It’s been 44 years since Marion Ervin was in Vietnam but one look at a new exhibit on the OCC campus takes him back there. Quickly. “It brings back memories. I left in 1972. Over time your memory fades.”
Ervin is viewing “Picturing Nam: U.S. Military Photographs of the Vietnam War.” It’s a traveling exhibit from the National Archives which is on display until January 7 in the Atrium of the Whitney Applied Technology Center. It’s open to the campus community and the public every day from 7 a.m. to 10 p.m. There is no admission charge.
Ervin was a 1964 graduate of Syracuse’s Central Tech High School. He enrolled in Syracuse University’s ROTC (Reserve Officer Training Corps) program, earned his degree and was a first lieutenant in the United States Army by the time he landed in Vietnam in 1971. The photos remind him of what life was like there and that most soldiers ranged from teenagers fresh out of high school to young adults. “Everyone was so young. I was only 23 at the time. Soldiers back then and even today in our all-volunteer military are young!”
Ervin spent eight months in Vietnam before coming home to Syracuse. Chrysler recognized his leadership skills and made him an executive trainee at its New Process Gear facility in East Syracuse. Ervin worked there 31 years retiring in 2003 at age 55.
Health problems related to Ervin’s military service made his final years at New Process Gear difficult. During his time in Vietnam the military sprayed millions of gallons of an herbicide, Agent Orange on trees and vegetation to eliminate forest cover for North Vietnamese and Vietnam Cong troops. Agent Orange, which contained the chemical dioxin, caused serious and often fatal health problems in Veterans including Ervin. “I started having problems in the 80s but didn’t connect it. In the 90s I found out I had diabetes and everything else followed boom, boom, boom, boom.”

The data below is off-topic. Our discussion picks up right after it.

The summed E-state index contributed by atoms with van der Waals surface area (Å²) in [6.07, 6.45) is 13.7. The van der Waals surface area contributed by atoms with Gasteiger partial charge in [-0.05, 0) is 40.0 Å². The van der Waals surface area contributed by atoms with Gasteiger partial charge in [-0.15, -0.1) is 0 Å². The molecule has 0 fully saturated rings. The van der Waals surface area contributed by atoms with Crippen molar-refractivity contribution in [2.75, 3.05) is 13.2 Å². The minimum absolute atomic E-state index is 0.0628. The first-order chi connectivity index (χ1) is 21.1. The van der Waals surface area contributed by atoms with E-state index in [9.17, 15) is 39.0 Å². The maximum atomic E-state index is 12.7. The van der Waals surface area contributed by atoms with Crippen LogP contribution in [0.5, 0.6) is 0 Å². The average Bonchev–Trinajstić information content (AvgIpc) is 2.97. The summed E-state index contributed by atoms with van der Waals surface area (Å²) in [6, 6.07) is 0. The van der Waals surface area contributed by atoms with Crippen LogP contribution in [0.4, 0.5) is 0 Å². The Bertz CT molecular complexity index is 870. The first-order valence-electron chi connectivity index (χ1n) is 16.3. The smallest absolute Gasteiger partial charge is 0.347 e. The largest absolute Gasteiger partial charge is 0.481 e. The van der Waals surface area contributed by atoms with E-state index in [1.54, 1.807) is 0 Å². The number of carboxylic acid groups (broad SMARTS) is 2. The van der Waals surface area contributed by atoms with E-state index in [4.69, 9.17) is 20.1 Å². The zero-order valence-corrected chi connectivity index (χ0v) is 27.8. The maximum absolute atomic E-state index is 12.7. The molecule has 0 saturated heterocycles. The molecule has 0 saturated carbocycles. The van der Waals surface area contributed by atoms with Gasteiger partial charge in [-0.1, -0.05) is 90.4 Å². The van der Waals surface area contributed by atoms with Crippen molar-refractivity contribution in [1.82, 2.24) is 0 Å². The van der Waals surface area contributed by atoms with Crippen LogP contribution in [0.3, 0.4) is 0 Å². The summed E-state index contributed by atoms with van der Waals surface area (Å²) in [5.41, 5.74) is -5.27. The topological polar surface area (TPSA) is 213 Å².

“Everything else” included prostate cancer which led to his prostate being removed, kidney cancer which resulted in his kidney being removed, arthritis which has left him with two artificial hips, aching knees which have not yet been replaced and nerve damage known as peripheral neuropathy. He’s also on heart medication. Through it all he sees the glass as half full. “I’m one of the lucky ones. So many of the other guys I served with died.”
Today Ervin is 69 years old which is the average age of a Vietnam Veteran. “In another 10 or 15 years we’re all going to be wiped out. We’ll be just like World War II Veterans. You don’t see many of them around anymore.” That realization makes the photo exhibit a wonderful opportunity for people of all ages to appreciate and remember the sacrifices made. We thank Marion Ervin and all Vietnam Veterans for their service and look forward to seeing you at the exhibit.